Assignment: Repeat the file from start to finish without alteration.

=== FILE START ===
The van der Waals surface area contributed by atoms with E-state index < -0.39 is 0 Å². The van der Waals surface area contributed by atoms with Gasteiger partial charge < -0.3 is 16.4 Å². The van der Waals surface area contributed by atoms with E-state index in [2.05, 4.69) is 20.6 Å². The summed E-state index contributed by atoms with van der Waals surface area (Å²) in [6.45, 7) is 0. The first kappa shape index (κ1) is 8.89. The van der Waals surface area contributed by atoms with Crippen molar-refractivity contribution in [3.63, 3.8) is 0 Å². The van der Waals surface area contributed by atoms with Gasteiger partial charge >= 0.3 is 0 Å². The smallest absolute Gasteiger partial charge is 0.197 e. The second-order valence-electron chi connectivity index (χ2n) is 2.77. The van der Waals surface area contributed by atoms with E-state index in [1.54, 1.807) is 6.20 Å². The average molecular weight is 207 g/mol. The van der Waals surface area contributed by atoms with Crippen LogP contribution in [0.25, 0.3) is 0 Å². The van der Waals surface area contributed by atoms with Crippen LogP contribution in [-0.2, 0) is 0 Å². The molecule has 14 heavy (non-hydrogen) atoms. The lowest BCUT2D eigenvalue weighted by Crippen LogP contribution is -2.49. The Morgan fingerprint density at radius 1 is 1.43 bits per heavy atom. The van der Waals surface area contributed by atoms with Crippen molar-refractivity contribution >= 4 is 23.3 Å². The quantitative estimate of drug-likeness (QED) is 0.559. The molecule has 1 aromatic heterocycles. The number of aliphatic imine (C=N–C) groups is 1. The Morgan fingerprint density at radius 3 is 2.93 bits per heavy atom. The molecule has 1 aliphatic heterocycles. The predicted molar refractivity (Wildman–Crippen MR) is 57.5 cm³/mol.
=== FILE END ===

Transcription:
The van der Waals surface area contributed by atoms with E-state index < -0.39 is 0 Å². The van der Waals surface area contributed by atoms with Gasteiger partial charge < -0.3 is 16.4 Å². The van der Waals surface area contributed by atoms with E-state index in [2.05, 4.69) is 20.6 Å². The summed E-state index contributed by atoms with van der Waals surface area (Å²) in [6.45, 7) is 0. The first kappa shape index (κ1) is 8.89. The van der Waals surface area contributed by atoms with Crippen molar-refractivity contribution in [3.63, 3.8) is 0 Å². The van der Waals surface area contributed by atoms with Gasteiger partial charge >= 0.3 is 0 Å². The smallest absolute Gasteiger partial charge is 0.197 e. The second-order valence-electron chi connectivity index (χ2n) is 2.77. The van der Waals surface area contributed by atoms with E-state index in [1.54, 1.807) is 6.20 Å². The average molecular weight is 207 g/mol. The van der Waals surface area contributed by atoms with Crippen LogP contribution in [0.25, 0.3) is 0 Å². The van der Waals surface area contributed by atoms with Crippen LogP contribution in [-0.2, 0) is 0 Å². The molecule has 14 heavy (non-hydrogen) atoms. The lowest BCUT2D eigenvalue weighted by Crippen LogP contribution is -2.49. The Morgan fingerprint density at radius 1 is 1.43 bits per heavy atom. The van der Waals surface area contributed by atoms with Crippen molar-refractivity contribution >= 4 is 23.3 Å². The quantitative estimate of drug-likeness (QED) is 0.559. The molecule has 1 aromatic heterocycles. The number of aliphatic imine (C=N–C) groups is 1. The Morgan fingerprint density at radius 3 is 2.93 bits per heavy atom. The molecule has 1 aliphatic heterocycles. The predicted molar refractivity (Wildman–Crippen MR) is 57.5 cm³/mol.